The US Just Put a $5 Million Bounty on El Chapo’s Brother

The move to go after Aureliano Guzmán Loera, known as El Guano, comes following the “largest fentanyl seizure in history” in Sinaloa. Mexico's criminal organizations are major producers of illicit versions of the killer opioid.
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MEXICO CITY — The U.S. government is beefing up its search for high-ranking members of the Sinaloa Cartel, including the brother of incarcerated kingpin Joaquín “El Chapo” Guzmán Loera. 

The move comes as fentanyl overdoses in the U.S. continue to surge, and seizures in Mexico spike. Mexico’s criminal organizations are major producers of illegal fentanyl.

The State Department announced a new $5 million bounty for information leading to the arrest of Aureliano Guzmán Loera, known by his alias El Guano. The older brother of El Chapo is believed to control much of the territory in the Sinaloan sierra around the Guzmán Loera family's hometown of Badiraguato.


Along with El Guano, the U.S. announced similar rewards for three members of the Salgueiro Nevarez family who are alleged to be members of the Sinaloa Cartel. El Guano and the three Salgueiro Nevarez brothers—Ruperto, José, and Heriberto—are charged in U.S. indictments with international conspiracies related to the distribution of marijuana, cocaine, methamphetamine, and fentanyl.

El Guano is reportedly three years older than El Chapo, although he maintained a much lower profile working below his younger sibling in the Sinaloa Cartel. After El Chapo’s 2016 arrest and extradition a few years later to the U.S., El Guano took on a more prominent role in the cartel. El Chapo’s sons, known as Los Chapitos, also expanded their presence in the criminal syndicate, and there have been reports of friction between El Guano and his nephews. Two videos of gunfights from March and April 2021 are believed to be between separate factions connected to El Guano and Los Chapitos, respectively. At least four of El Chapo's sons—Iván Archivaldo Guzmán Salazar, Jesús Alfredo Guzmán Salazar, Joaquín Guzmán López, and Ovidio Guzmán López—are wanted by U.S. authorities as well.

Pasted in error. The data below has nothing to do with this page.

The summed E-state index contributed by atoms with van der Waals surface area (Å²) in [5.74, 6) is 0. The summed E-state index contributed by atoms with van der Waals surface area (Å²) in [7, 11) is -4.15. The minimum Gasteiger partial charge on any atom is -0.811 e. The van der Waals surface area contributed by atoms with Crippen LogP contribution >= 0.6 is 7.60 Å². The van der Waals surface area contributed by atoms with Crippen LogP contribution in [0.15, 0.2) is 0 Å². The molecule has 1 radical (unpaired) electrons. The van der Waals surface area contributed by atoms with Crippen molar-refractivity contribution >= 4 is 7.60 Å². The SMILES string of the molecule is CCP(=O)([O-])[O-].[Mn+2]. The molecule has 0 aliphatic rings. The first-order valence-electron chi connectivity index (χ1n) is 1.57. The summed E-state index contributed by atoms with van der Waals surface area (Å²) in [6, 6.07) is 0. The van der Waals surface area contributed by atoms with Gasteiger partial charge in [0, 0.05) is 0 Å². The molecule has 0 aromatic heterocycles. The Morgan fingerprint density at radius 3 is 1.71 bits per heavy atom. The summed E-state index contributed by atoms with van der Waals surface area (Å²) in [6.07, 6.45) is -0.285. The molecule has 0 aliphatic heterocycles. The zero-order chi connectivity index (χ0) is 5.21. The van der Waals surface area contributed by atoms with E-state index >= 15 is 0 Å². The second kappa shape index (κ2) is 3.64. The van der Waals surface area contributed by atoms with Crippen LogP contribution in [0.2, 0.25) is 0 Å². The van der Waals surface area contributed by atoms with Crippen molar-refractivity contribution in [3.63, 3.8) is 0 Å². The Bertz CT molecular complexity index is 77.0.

The Salgueiro Nervarez brothers—also targeted in the unsealed indictment—reportedly hail from the Guadalupe y Calvo municipality in the south of Chihuahua state, near the border with Sinaloa. They have allegedly been longtime operators within the Sinaloa Cartel. In 2011, a fourth brother, Noel Salgueiro Nervarez aka El Flaco, was arrested by Mexican forces. Mexican authorities at the time stated that El Flaco Salgueiro was the founder and leader of a faction of the Sinaloa Cartel called the Gente Nueva, that operated under the orders of El Chapo Guzmán. El Flaco Salgueiro reportedly led the Sinaloa Cartel’s war at the time with members of the Juarez Cartel in the border state of Chihuahua prior to his arrest. El Flaco Salgueiro was extradited to the United States in 2019.

The unsealing of the indictments against El Guano Guzmán and the three Salgueiro Nevarez brothers came just days after the Mexican army made a massive drug bust in Culiacan, the capital city of Sinaloa. Mexican authorities shut down a laboratory on October 28 and arrested five alleged traffickers along with 260 pounds of pure fentanyl, a synthetic opioid about 50 times more potent than heroin. The Defense Department called the fentanyl seizure “the largest in history.”

Mexico reported the seizure of 1,225 kilos of fentanyl in the first nine months of 2021—a staggering increase compared to the 1,523 kilos seized in the previous two years combined.

The U.S. government has made other recent moves to escalate its hunt for Sinaloa Cartel members. In September, they unsealed a 2018 indictment against eight alleged Sinaloa Cartel members in the border state of Sonora for their involvement in the transportation and importation of methamphetamine, heroin, and fentanyl. That same day, the U.S. State Department announced that they had tripled the reward for infamous Sinaloa Cartel boss Ismael Zambada García, aka El Mayo, from $5 million to $15 million. El Mayo is alleged to have worked side by side with El Chapo for decades, but unlike his partner, he’s never been arrested.